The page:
Since reading is a great pastime for women our age – and for anyone, really – here’s another list that I was able to complete and review.
Continuing my search for funny women authors over 50, I stumbled across Jenny by researching her agent for a client of mine. In her essay called “Canonize Me” she uses her newly discovered spiritual superpowers to right all the wrongs in our lives – like eliminating fat-free half and half, reruns of Two and a Half Men, single-ply toilet tissue, and Kathie Lee Gifford and Hoda Kolb. She made flossing bad for us. You have to love this woman. Enjoy this collection of essays, I did.
A monologue developed by Allen after her illness with cancer. She was diagnosed with endometrial cancer and underwent a hysterectomy to treat it. Analysis of the tissue from her hysterectomy uncovered stage IIc ovarian cancer.
I know from my aunt’s experience with uterine cancer that many “female problems” present to a physician as heartburn, or bloated feeling, or random pains in the stomach. And by the time they are diagnosed, often a year or more has passed with worthless treatment for the wrong ailment. So it was with Jenny Allen. Makes you cry and maybe laugh. Ladies, please use female doctors!
Crazy, mingled stories of Black women (mostly lesbians, mostly taking place in the UK). At first, I was put-off by the premise all-Black female lesbian theater – the writers, producers, directors, and actors. But by the time I’d had enough of one character, another tangential one is developed and off you go.
I listened to the book in 16 hours on a trip to and from Stratford, ON. Nebirge is a good reader. The frequent change of location and character focus mixed it up just enough, and the resolution was clever. This book won the Booker Prize in 2019.
One line of my ancestors is from Versailles, FR. They owned and managed a sugar cane plantation on the island of Guadeloupe in the West Indies. In 1848, pushed out by the largest and last of the many slave revolts, they left everything, and boarded a ship for New Orleans.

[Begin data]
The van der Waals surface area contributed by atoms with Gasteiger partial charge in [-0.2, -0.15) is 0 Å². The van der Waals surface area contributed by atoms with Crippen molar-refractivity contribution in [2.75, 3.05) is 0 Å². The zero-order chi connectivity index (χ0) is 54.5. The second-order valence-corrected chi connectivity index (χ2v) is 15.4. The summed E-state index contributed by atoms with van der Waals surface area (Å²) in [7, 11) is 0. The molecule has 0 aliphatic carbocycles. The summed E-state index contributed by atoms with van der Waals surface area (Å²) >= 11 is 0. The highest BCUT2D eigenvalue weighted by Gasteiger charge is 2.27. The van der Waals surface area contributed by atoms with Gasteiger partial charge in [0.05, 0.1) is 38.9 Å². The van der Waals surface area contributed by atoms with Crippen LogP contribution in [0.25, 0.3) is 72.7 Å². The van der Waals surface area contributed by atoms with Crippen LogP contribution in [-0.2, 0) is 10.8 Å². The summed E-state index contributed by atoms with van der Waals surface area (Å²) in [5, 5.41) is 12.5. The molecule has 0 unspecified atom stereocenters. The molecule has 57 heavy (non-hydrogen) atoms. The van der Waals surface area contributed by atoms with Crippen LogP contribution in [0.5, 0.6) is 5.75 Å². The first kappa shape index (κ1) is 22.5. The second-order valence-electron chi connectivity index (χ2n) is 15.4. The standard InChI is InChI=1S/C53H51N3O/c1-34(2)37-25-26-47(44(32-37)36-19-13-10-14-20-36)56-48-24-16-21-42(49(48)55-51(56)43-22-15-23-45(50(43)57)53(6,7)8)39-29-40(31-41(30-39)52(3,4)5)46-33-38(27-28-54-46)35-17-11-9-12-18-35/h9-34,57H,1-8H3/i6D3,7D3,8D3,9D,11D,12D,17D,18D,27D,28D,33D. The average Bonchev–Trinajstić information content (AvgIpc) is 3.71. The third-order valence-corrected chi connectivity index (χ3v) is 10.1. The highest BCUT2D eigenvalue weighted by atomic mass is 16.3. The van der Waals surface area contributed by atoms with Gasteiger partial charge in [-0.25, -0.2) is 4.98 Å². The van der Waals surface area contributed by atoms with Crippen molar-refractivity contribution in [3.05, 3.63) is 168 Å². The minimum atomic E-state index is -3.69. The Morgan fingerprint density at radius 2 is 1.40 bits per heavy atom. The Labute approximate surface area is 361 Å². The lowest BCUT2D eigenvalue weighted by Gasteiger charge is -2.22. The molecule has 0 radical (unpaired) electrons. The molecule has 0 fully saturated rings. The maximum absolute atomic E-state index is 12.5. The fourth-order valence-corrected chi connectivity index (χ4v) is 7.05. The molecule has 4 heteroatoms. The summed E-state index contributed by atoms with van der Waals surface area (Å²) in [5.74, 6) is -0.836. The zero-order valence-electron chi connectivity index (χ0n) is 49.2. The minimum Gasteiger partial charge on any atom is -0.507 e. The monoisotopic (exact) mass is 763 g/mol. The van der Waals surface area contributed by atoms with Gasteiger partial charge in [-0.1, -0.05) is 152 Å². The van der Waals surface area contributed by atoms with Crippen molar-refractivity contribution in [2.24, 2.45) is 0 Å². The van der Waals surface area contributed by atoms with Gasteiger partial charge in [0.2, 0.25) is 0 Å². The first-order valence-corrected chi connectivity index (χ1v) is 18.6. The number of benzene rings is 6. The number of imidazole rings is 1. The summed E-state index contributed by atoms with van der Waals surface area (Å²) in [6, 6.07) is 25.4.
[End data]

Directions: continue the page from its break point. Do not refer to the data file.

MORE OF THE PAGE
Speaking only French, they felt welcome in New Orleans, but there was no future for a farmer. So, like many immigrants from the French West Indies, the deLaureal family made their way slowly up the Mississippi and settled in St. Louis.
Papa Dor and Mama Tee purchased land northwest of the city and named their new home Florissant. The original home still stands, and the surrounding suburb bears the name Florissant.
Where Dogs Bark with Their Tails is a generational story of families who intermarry, depend upon siblings and cousins, fight in local riots, and eventually emigrate to the Homeland, France. Well-written. I enjoyed learning more of the contemporary history of Guadeloupe.
The French aren’t a benevolent colonial power, and today, they pretty much ignore their West Indian possessions. Though I got the impression that citizens from the West Indies are treated better than those from North Africa. Just an impression as the book does not deal with French politics. A good read to broaden your horizons.
The first of Peggy’s funny books. I call her Peggy because I know she would be a BBF if we were to meet. Heartwarming, easy to read, occasionally laugh-out loud. An excellent gift book for a special mother in your life.
She’s so funny! Here Peggy shows us how to eek a new book out of her previously published stories. They are tied together with her clever narrative, and I didn’t feel anything but pleasure reading this.
So, there you have it. A list that caters to many tastes.
Have you recently read a book that made you laugh out loud? Which one was it? What about a thought-provoking read that kept you up at night?